The public is entitled to know
The Kahan report led to the removal of Ariel Sharon from his position as defense minister while hurting the careers of other officers in Military Intelligence and the IDF’s ground forces.
Israel’s State Archives has published in recent weeks transcripts from cabinet meetings held by Menachem Begin’s government about the massacres at the Sabra and Shatila refugee camps in Lebanon in September 1982, and about the report of the Kahan Commission that investigated the massacre and was published in February 1983. The Kahan report led to the removal of Ariel Sharon from his position as defense minister and forced the government to end Rafael Eitan’s term as IDF Chief of Staff, while hurting the careers of other officers in Military Intelligence and the IDF’s ground forces. It did not damage the careers of then-Mossad chief Nahum Admoni, Begin and other political leaders, with the exception of Sharon, who were legally cautioned at the beginning of the inquiry.
In acting against Sharon, the Kahan Commission decided not to imitate its predecessor, the Agranat Commission of Inquiry into the 1973 Yom Kippur War, which had recommended only the removal of army officers and spared the politicians. One of the lessons subsequent governments learned from the Kahan Commission report was to prevent to the extent possible the appointment of government commissions of inquiry. Members of these commissions are chosen by the president of Israel’s High Court of Justice and governments find it hard to avoid implementing their recommendations. Consequently, the Olmert and Netanyahu governments appointed much weaker committees to review the conduct of the Second Lebanon War in 2006 and the Turkish flotilla affair in 2010.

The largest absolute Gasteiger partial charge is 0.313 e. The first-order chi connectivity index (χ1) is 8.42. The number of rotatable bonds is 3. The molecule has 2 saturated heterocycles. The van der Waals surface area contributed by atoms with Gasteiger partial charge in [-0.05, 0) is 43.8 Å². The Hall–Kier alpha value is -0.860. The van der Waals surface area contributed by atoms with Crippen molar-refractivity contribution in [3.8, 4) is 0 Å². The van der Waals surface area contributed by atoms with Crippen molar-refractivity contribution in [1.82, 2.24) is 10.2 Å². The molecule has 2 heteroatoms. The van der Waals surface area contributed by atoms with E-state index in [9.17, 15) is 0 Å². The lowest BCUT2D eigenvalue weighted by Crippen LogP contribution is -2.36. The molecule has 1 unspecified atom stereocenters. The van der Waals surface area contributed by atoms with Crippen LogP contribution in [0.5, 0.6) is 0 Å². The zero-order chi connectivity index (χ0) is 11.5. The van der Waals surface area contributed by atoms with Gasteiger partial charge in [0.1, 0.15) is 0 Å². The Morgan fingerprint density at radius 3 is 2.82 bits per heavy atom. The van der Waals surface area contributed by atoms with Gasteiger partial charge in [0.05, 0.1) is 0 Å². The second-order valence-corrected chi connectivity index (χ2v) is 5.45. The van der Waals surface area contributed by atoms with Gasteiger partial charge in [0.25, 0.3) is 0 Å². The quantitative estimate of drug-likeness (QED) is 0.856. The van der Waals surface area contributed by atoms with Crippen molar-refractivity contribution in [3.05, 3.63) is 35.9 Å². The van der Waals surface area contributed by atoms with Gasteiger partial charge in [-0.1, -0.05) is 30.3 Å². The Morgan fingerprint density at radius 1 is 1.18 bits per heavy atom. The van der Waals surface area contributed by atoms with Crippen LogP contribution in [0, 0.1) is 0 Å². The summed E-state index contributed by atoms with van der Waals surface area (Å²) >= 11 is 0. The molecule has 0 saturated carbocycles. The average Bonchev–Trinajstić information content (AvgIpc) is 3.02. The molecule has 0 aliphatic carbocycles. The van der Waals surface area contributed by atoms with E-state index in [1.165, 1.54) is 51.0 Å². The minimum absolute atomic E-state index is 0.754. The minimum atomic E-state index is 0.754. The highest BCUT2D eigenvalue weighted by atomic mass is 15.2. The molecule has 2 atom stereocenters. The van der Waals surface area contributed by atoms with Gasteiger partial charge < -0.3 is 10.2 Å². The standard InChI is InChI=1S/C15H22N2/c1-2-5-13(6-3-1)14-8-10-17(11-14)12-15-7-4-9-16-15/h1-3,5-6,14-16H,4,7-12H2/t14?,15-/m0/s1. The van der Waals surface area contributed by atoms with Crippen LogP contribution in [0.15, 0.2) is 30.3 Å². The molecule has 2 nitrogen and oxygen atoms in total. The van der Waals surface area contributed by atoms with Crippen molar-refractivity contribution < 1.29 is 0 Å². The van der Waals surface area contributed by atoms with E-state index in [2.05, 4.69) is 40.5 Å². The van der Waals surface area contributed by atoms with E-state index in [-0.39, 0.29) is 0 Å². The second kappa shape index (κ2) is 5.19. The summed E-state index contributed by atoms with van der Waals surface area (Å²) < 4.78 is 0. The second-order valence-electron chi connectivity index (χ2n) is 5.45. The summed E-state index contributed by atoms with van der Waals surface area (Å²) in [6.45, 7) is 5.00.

The initiative taken by the State Archives in publishing the Sabra and Shatila transcripts is praiseworthy. It adds to the public’s knowledge and shows what was known by those in charge of national security at the time and what they were thinking, both about each other and the topics under discussion. The benefit of this goes far beyond merely satisfying historical curiosity.
Public figures manage to survive and persevere in the Israeli political arena for a long time. Sharon, 18 years after he was disqualified from holding the defense portfolio, was elected prime minister. Just this past week, testimonies in the files on the Bus 300 hijacking scandal were revealed (by reporter Gidi Weitz in the Hebrew edition of Haaretz).
Yet President Shimon Peres, who was implicated in the belated government response to the Bus 300 affair (even if he wasn’t involved in the actual debacle itself), and who was involved in countless other government and national security scandals, has continued to serve in senior government positions for 60 years, ever since being appointed director-general of the Defense Ministry. Both Prime Minister Benjamin Netanyahu and Defense Minister Ehud Barak have been in the public eye for roughly three decades. They are all veterans of investigations ranging from the unnecessary death of soldiers in the Battle for Mitla Pass and the Tze’elim 2 training exercise and the intelligence fiasco at the center of the Lavon Affair, to the massacre perpetrated by Baruch Goldstein at Hebron’s Cave of the Patriarchs, the botched assassination attempt in Jordan against Hamas leader Khaled Meshal and the events of October 2000 at the start of the second intifada.
If there are some details found during these investigations that are still unpublished − and there is no lack of such examples regarding other public figures − it is the public’s right and obligation to know about them so they can reach their own conclusions about their significance.